In the case of D’Souza, Trump argued the man had been “treated unfairly,” an implication that his sentencing was unjustified. Because of Trump’s reasoning, the outcry has been centred on the fact that his pardon is synonymous with his absolution of guilt. That is contrary to the findings of the court, an undermining of the judicial process and an establishment of double standard between those that the president chooses to cherry-pick and those that he, through inaction, chooses to languish. Not even the president should have the power to autonomously dictate the freedom of citizens. However, more importantly, D’Souza’s pardon serves no reconciliatory duty. It settles no political discord. This is no commander-in-chief mediating for the good of the country. It is a backhanded deal to satisfy his own whims. It is literally a “get-out-of-jail-free” card for D’Souza.


For Jack Johnson, the same argument can be made that his pardon goes contrary to the findings of the court and that no president should have the autonomy to dictate guilt or innocence of a citizen. Yet, crucially, there are two differences. The prerogative of Congress has sought to rectify the racist laws that found Jack Johnson guilty. Trump is not absolving a man of guilt, but rather reallocating our current legal apparatus on a historical case. In that sense, there is no guilt to absolve. Of even greater importance, however, is the fact that Trump’s decision here, whether intentional or not, serves a reconciliatory duty. It goes far beyond an individual case and attempts to diffuse a racial discord that continues to escalate. Pardons like Jack Johnson’s are exactly what the power should be used for. Not only that, take a moment to research the individuals that Obama, Bush and the many presidents before them chose to pardon. You will be hard pressed to find pardons that fulfill a reconciliatory function, which is why, in this case, Trump should be praised even more (on this very specific issue, in this very specific case. Enough caveats, everyone)?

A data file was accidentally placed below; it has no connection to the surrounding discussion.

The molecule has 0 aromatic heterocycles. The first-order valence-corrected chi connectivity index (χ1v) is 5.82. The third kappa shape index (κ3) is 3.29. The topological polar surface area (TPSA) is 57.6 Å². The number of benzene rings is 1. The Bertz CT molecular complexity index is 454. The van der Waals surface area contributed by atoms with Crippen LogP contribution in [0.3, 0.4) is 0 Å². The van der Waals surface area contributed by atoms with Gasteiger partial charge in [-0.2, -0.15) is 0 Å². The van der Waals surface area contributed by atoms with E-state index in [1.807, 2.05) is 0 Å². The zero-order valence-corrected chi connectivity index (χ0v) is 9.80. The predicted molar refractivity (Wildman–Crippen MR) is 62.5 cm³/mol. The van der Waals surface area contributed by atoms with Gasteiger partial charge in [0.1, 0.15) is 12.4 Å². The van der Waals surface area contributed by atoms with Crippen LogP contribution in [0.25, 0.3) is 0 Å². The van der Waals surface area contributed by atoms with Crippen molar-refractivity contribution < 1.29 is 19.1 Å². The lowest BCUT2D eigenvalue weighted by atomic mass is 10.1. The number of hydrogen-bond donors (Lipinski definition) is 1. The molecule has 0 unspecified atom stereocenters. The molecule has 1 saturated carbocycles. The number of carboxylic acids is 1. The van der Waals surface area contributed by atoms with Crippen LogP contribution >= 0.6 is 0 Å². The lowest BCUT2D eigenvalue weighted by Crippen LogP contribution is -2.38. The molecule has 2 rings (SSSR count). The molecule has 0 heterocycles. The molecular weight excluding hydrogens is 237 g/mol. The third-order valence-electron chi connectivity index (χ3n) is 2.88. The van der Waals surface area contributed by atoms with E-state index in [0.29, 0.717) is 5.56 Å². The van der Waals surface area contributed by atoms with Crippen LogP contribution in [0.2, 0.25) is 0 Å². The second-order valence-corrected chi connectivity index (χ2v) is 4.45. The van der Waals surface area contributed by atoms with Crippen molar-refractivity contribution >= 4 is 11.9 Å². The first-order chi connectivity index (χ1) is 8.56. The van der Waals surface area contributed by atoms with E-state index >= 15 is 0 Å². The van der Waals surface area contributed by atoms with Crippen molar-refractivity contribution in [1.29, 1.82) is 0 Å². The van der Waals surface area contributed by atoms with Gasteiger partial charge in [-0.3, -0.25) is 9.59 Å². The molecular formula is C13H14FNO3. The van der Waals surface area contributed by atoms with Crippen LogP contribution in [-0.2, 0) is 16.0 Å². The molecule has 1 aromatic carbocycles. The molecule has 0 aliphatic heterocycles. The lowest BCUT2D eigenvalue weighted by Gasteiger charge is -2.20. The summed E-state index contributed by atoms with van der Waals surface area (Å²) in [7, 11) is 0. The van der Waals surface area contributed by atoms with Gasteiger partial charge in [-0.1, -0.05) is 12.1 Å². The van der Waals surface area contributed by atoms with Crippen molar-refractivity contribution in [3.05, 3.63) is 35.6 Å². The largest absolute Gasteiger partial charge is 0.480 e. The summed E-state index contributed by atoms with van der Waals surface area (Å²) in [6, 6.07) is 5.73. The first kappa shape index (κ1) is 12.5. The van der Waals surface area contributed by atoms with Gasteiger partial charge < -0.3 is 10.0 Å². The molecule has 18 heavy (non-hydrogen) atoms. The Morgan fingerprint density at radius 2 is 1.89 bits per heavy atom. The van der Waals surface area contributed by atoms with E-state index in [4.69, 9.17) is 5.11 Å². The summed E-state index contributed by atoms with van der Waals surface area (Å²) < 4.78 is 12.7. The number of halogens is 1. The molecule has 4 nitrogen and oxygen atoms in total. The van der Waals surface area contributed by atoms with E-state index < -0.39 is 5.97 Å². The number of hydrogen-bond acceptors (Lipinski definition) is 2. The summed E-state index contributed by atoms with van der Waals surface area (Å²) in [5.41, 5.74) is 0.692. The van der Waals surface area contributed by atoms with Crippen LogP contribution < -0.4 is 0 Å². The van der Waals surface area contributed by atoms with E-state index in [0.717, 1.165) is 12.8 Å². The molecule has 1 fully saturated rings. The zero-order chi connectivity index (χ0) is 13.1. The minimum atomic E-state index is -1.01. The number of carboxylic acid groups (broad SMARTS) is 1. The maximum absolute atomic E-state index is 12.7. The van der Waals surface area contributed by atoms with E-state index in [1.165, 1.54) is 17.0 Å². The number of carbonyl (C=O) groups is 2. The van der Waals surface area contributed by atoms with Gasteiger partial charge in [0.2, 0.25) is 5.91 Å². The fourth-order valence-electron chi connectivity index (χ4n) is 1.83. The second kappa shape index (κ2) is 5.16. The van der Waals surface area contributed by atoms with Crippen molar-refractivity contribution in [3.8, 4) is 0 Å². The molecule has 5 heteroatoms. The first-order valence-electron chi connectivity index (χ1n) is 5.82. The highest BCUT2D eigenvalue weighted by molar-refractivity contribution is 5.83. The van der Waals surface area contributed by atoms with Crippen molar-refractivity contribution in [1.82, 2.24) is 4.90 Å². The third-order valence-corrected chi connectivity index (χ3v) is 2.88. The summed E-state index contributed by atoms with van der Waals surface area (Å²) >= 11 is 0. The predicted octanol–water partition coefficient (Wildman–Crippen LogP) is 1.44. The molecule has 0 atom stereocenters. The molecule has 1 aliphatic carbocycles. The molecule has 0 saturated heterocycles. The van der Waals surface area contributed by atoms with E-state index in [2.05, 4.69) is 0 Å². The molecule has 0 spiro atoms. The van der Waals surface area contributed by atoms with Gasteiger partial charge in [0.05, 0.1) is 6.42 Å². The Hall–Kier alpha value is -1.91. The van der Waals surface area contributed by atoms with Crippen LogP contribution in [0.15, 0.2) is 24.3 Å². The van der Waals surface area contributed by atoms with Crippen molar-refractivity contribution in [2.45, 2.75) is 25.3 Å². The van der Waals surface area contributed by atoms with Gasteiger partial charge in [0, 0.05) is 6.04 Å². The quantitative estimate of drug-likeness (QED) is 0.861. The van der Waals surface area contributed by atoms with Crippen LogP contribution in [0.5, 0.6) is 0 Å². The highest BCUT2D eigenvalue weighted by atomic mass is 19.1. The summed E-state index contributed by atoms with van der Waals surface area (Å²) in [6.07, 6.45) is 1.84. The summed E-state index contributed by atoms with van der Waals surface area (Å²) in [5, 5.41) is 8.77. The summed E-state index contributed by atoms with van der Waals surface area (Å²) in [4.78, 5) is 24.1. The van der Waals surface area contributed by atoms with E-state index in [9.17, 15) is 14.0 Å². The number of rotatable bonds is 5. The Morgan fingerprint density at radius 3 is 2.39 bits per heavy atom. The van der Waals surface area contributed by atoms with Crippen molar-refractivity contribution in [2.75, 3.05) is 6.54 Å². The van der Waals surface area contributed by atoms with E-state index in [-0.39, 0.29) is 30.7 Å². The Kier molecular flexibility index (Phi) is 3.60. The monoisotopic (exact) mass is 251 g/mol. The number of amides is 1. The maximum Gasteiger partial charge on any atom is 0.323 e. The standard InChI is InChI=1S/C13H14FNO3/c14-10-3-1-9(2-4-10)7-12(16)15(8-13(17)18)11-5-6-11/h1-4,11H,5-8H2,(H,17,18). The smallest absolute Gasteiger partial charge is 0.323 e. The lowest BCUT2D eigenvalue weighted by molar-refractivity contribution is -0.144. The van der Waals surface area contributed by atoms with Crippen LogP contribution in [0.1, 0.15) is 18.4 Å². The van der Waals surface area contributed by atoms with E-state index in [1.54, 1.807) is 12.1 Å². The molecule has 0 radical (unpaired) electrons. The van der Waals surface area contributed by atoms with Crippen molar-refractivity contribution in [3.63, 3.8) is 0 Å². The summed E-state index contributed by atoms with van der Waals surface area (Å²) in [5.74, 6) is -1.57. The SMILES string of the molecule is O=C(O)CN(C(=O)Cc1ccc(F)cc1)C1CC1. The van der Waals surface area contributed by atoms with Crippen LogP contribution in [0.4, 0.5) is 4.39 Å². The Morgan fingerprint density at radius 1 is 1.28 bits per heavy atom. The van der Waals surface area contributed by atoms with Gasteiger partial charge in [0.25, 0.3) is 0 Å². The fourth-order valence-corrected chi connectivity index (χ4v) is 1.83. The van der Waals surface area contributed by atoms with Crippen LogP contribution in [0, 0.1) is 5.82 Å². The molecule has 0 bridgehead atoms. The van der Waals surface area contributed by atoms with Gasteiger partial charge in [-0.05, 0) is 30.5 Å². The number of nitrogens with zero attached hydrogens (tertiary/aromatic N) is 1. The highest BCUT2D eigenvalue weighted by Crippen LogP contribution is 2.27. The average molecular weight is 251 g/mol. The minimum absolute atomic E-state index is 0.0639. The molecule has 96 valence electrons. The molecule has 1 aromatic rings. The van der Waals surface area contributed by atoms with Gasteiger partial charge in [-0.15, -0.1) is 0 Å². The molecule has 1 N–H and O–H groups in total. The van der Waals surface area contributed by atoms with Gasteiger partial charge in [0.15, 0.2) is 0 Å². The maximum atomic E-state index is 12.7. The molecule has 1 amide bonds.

Trump may not have done it for those reasons, but the act itself should be revered not over an issue of guilt or lack thereof, but over its conciliatory outcome. The potential pardon of Alice Marie Johnson should also be pursued with the same vigour in once again reallocating our current legal apparatus on a historical case as well as striking a conciliatory tone. The law that put Ms Johnson behind bars is a product of a chapter in history that has wrongly brought pain and anguish to those who were excessively imprisoned.


Nevertheless, if the rumblings are true that Martha Stewart and Rod Blagojevich are also set to be pardoned, then Jack Johnson’s pardon - and the likely pardon of Ms Johnson - can go down as a brief moment of praise in an otherwise shameless abuse of the presidential power. As the phrase goes, even a stopped clock tells the right time twice a day.

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© 2018 By Ben Hatt